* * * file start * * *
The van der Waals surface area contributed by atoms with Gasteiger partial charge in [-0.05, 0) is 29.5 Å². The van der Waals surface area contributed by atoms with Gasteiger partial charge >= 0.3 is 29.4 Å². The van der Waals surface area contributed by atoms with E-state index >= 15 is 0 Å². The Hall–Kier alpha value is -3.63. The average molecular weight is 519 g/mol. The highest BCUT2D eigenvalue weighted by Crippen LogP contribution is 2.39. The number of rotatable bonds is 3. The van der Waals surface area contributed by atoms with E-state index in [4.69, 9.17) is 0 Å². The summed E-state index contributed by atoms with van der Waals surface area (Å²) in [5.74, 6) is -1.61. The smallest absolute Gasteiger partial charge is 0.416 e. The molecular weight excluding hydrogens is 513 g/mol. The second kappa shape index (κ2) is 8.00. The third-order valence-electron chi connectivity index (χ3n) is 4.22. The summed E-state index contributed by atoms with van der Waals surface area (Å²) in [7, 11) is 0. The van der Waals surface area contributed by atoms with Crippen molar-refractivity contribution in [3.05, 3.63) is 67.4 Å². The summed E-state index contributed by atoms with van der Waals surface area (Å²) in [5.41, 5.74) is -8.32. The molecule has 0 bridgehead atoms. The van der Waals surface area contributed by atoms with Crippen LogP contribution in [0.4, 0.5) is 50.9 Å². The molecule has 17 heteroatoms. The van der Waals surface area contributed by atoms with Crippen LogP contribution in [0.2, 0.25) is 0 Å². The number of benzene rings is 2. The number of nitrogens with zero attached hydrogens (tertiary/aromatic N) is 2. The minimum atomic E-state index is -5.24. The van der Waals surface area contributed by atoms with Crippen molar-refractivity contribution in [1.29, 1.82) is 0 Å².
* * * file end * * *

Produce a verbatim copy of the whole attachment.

The van der Waals surface area contributed by atoms with Gasteiger partial charge in [-0.05, 0) is 29.5 Å². The van der Waals surface area contributed by atoms with Gasteiger partial charge >= 0.3 is 29.4 Å². The van der Waals surface area contributed by atoms with E-state index >= 15 is 0 Å². The Hall–Kier alpha value is -3.63. The average molecular weight is 519 g/mol. The highest BCUT2D eigenvalue weighted by Crippen LogP contribution is 2.39. The number of rotatable bonds is 3. The van der Waals surface area contributed by atoms with E-state index in [4.69, 9.17) is 0 Å². The summed E-state index contributed by atoms with van der Waals surface area (Å²) in [5.74, 6) is -1.61. The smallest absolute Gasteiger partial charge is 0.416 e. The molecular weight excluding hydrogens is 513 g/mol. The second kappa shape index (κ2) is 8.00. The third-order valence-electron chi connectivity index (χ3n) is 4.22. The summed E-state index contributed by atoms with van der Waals surface area (Å²) in [7, 11) is 0. The van der Waals surface area contributed by atoms with Crippen molar-refractivity contribution in [3.05, 3.63) is 67.4 Å². The summed E-state index contributed by atoms with van der Waals surface area (Å²) in [5.41, 5.74) is -8.32. The molecule has 0 bridgehead atoms. The van der Waals surface area contributed by atoms with Crippen LogP contribution in [0.4, 0.5) is 50.9 Å². The molecule has 17 heteroatoms. The van der Waals surface area contributed by atoms with Crippen LogP contribution in [0.2, 0.25) is 0 Å². The number of benzene rings is 2. The number of nitrogens with zero attached hydrogens (tertiary/aromatic N) is 2. The minimum atomic E-state index is -5.24. The van der Waals surface area contributed by atoms with Crippen molar-refractivity contribution in [1.29, 1.82) is 0 Å².